Dir: Scott Roberts. Australia. 2002. 103 mins.

Guy Pearce and Rachel Griffiths, two Australian actors running hot in the States, return home to lend class to this lively but otherwise undistinguished gangster comedy-thriller. Screenwriter Scott Roberts' directorial debut has plenty of bloodthirsty violence shared between a strong cast of tough guys - cops, crims and dodgy lawyers - plus a helping of nuzzled breasts and juicy sex. Certainly there's international potential to sell this to audiences eager for undemanding sex 'n' violence: on the eve of Cannes, Lions Gate secured all North American rights prior to the market screening. But the Australian idiom is thick ("He's had more clap than Don Bradman," says one villain) and, crucially, the unlikely plot fails to convince. The film had its Australian launch on 30 May on a bold 162 screens and took A$1.9m in its first two weeks, holding its own in a competitive market dominated by Star Wars - Episode II and Spider-Man.

The three bank-robbing Twentyman brothers - intense Dale (Pearce), plump Mal (Richardson) and angry Shane (Edgerton) - are released from a Sydney jail. Immediately they become involved in an armed heist, organised by their suave, corrupt lawyer Frank (Taylor) who has, so it seems, highly placed "inside men" including the prison governor, everywhere. He has also been sleeping with Dale's flighty wife Carol (Griffiths), whose blonde, self-serving attention can be bought with gifts and good living.

Unpaid and suspicious, the brothers are forced to return behind bars until Frank organises their further release, this time for "the big one" - a multi-million plan to rob top bookmakers gathered in an allegedly secure hotel to watch the nation's biggest and richest horse race, the Melbourne Cup. But all trust has gone. Dale plans a double-cross and so does Frank, forcing the brothers to work with some trigger-happy Melbourne heavies. Meanwhile the vampish Carol can't be trusted by anybody. Callous slaughter and casual torture ensue, mostly for comic effect. One baddie dies with a lava lamp rammed down his throat, while Frank is finally reduced to sausage meat and served as a breakfast menu item. Anything for a chuckle.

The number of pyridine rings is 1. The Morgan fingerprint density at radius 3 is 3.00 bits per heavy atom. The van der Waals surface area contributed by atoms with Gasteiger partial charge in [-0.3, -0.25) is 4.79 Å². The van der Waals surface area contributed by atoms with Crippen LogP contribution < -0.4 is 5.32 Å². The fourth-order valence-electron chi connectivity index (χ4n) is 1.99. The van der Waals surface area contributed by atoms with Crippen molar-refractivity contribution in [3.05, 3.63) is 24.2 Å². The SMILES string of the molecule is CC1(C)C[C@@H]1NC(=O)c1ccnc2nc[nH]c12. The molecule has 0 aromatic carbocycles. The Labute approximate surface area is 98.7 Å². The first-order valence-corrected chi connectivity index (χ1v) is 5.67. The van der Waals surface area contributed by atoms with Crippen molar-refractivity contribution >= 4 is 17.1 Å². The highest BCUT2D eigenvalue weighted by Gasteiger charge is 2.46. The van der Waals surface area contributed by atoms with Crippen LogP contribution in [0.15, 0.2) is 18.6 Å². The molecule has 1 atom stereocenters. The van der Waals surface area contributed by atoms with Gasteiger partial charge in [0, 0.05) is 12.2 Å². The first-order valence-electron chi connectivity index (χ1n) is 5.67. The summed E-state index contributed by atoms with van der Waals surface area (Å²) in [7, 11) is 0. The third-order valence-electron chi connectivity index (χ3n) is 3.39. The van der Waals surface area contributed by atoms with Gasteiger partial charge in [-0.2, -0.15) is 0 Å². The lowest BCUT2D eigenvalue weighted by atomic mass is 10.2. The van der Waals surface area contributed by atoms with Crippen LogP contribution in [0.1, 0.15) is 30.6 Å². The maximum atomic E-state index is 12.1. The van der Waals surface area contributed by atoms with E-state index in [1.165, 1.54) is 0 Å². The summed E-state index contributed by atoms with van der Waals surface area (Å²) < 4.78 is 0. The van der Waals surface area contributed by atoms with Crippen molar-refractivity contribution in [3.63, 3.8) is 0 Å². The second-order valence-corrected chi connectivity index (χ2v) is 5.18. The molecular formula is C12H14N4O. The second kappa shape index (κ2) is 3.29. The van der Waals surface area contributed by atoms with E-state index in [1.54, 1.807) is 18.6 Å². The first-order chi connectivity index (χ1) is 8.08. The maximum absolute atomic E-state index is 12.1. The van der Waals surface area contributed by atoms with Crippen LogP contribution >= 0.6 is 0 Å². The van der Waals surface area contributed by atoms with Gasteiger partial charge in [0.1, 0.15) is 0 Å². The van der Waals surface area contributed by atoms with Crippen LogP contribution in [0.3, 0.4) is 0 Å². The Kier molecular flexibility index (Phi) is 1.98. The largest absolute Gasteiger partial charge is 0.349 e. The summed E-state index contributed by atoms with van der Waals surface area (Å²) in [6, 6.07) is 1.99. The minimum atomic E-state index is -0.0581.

With scars and an unglamorous haircut, Pearce is neatly unheroic and his few scenes with an under-employed Griffiths certainly vibrate. But sharing the lead among three brothers - all kind-hearted, honourable and reliable - proves dramatically unhelpful. Their differences are established but never exploited; nor is their secret family language, which is given subtitles at first but soon then forgotten. It's just one of the loose ends that abound in this loud, amoral caper that's destined for a quick box office raid followed by years in the cooler.

Prod co: Wildheart Films
Aust/NZ dist: Roadshow Film Distributors
Int'l sales: Alibi Films International
Exec prods: Hilary Davis, Gareth Jones
Prod: Al Clark
Scr: Scott Roberts
Cinematography: Brian Breheny
Prod des: Paddy Reardon
Ed: Martin Connor
Music: David Thrussell
Main cast: Guy Pearce, Rachel Griffiths, Robert Taylor, Joel Edgerton, Damien Richardson